The pain of loss is a constellation of thoughts and deep feelings we experience when we lose someone we love and the grieving is the expression of this pain. Overall, we as a society, as a family or as individuals, tend to “protect” the children from the grieving process, not encouraging them to express their pain. But we have good reasons to believe that children can integrate the subject of death to their lives and live well.
In 2014 I lost my grandfather. The great-grandfather was always present in the children’s lives of children. It was hard to explain to them that the Great-grandfather had died and that we wouldn’t see him anymore. Many questions came after the news. Did Grandpa disappear? Won’t we see him again? Where did he go? Can I talk to him?
Many explanations and some booklets helped me in this process.
See below a suggestion of three children’s beautiful and delicate books that talk about death and loss.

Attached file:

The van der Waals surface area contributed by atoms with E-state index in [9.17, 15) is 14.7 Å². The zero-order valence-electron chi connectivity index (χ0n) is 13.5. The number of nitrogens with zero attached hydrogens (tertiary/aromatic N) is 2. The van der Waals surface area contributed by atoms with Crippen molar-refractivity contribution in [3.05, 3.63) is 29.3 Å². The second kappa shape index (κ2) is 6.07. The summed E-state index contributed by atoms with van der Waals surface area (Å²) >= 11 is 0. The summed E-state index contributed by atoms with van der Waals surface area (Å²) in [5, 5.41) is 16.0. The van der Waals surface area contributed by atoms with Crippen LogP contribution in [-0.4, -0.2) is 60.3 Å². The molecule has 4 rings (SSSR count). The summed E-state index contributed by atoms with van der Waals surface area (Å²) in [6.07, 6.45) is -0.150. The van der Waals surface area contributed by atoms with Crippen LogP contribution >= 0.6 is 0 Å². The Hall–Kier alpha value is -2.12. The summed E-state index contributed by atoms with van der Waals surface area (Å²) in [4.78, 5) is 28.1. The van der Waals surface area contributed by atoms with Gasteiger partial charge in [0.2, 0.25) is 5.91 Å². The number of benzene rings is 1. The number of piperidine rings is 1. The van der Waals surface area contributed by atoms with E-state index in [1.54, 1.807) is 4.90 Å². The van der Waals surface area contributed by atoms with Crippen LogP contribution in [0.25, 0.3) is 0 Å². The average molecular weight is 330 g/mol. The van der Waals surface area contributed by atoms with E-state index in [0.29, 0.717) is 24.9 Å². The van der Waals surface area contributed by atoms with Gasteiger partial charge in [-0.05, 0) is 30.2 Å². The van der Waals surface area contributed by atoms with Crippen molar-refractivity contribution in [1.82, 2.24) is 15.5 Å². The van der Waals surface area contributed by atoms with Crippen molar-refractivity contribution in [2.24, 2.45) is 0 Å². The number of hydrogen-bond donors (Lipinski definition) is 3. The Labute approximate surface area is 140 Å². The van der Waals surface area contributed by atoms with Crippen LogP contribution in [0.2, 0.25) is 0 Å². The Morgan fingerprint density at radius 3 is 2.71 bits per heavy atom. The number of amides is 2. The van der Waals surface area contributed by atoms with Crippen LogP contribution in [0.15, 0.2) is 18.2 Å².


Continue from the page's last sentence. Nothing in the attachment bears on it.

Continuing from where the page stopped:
The Tree Of Memories, Britta Teckentrup
“The fox had a long and happy life in the forest. But when she felt very, very tired, she understood that it was time to leave. Feeling very sad, the forest animals gathered around their friend to remember the happy moments they had with her. But a pleasant surprise will touch the heart of each one of them and turn the pain of longing into a cheerful rustle of leaves in the wind. A delicate and touching book that celebrates life and help us to rescue the sweet memories of those we love.
Life Without Leo, Andrea Maturana
“Leo and Bia are good friends, but from one moment to another they have to separate, because Leo’s family is moving to a distant place. After his departure, the days become sad and lonely. And the melancholy opens a huge void in Bia’s life. Why is longing so painful? “
Where Do We Go When disappear ?, Isabel Minhos Martins, Madalena Matoso
“Have you ever stopped to think where unpaired socks go to? Or beach sand carried by the wind goes to? And the noise, when everything is silent? These are some of the mysteries that life brings to us, and the truth is that some questions even adults can’t answer for sure. The hardest may be this: where do things, and people go to, when they are no longer here? People have different answers, but since no one knows for sure what is the right one, we can give wings to our imagination and make up a thousand and one different possibilities. “